BRIAN: Fifteen months isn't really that long. Is this a healthy change?

BOB: I think, to put the best face on it, that the croquet establishment has had to confront a steep learning curve in taking on the management of what is, really, the first "big business" in the croquet world. You can look back at Wimbledon as perhaps the best precedent for the National Croquet Center, and when you notice what a short time Wimbledon lasted as a croquet venue, maybe you can appreciate the enormity of the task here for the Croquet Foundation of America - the owners of the NCC, and the body responsible for its well-being and survival. If you take a long view of what has happened here - and I should know, I've been here on site for four and a half years - you see a gradual de-politicizing and an increasing respect for professional values in marketing, sales, corporate communications, the whole gamut of management and operations. Each generation of management has made its contribution, and the substantial contribution of the last one has been to put into place rigorous standards of financial accountability, radical cutting of expenses, expanded staff, especially in sales and marketing, and an overall commitment to the essential bottom line.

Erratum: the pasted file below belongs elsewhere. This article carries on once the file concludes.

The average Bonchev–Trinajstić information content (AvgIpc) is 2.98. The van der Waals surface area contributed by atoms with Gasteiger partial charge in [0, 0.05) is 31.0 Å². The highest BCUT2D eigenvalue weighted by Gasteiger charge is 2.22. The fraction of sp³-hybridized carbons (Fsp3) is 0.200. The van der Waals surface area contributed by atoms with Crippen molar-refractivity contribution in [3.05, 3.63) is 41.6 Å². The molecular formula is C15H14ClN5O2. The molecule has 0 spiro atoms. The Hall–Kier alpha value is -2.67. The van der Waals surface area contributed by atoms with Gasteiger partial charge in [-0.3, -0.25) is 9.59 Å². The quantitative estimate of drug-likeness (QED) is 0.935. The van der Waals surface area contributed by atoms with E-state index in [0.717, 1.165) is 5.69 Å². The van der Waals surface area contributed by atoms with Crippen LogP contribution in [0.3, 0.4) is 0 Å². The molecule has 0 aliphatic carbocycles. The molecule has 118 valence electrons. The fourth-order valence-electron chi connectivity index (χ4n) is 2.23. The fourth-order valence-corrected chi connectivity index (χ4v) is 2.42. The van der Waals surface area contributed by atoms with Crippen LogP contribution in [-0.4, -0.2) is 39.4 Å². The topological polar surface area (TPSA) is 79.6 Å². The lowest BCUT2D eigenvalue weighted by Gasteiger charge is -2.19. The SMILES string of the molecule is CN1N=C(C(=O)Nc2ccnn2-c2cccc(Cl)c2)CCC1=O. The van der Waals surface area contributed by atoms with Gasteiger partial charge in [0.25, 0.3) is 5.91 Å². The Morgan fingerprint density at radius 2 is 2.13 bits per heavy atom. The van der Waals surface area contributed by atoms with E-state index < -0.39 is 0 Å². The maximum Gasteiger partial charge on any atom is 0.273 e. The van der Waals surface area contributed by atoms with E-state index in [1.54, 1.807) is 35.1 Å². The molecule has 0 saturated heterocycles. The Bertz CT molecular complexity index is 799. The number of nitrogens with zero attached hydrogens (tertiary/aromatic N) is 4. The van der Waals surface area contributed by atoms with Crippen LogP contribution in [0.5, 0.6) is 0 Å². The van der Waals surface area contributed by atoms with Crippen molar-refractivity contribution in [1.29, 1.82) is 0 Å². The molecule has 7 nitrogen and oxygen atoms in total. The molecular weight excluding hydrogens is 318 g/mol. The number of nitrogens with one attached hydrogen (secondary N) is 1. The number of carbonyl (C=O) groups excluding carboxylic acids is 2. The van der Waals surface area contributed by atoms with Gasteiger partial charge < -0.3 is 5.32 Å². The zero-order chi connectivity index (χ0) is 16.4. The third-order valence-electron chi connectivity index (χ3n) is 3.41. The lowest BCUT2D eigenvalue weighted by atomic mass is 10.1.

BRIAN: How can the next generation of management improve on that?

BOB: This is only my opinion - I am only a consultant here, my office is here, I'm a tenant, I operate my WicketSports Unlimited business from here, and I maintain the websites from here, but I have not been significantly involved in the day-to-day business of the Center for almost two years. Nevertheless, I have been close enough to see that each generation of management has made its own contribution on the shoulders, somewhat, of those who came before. I think the next big hurdle is perfecting the members club, making sure everybody in South Florida knows that the National Croquet Center is just about the biggest bargain you can find anywhere both as a social club and as a sporting club. The clubhouse is beautiful, the dining is excellent, it's a great party venue, and the truth is that membership values have not been strongly, widely, and publicly promoted for a long time. There has been some loss of momentum in this one area. That’s understandable, as the highest priority was to expand revenues quickly through increased event sales. And that has happened. So now, I think the time has come to expand membership services and membership numbers. If that is done successfully, the Center will have a brilliant future, I think.

BRIAN: So what happens now?

BOB: As of this date, I’m happy to report that the Croquet Foundation of America has hired a manager from outside the croquet world – a professional club manager - and I think that's a great idea. If the next breakthrough to be made here is in the members club, it looks like the Center is right on track. Everything the new manager needs to know about croquet and the croquet culture can be quickly learned. The rest he can apply from a long and successful background in club management.

The time has come to expand membership by improving membership benefits.

BRIAN: Don't you already have a lot of members?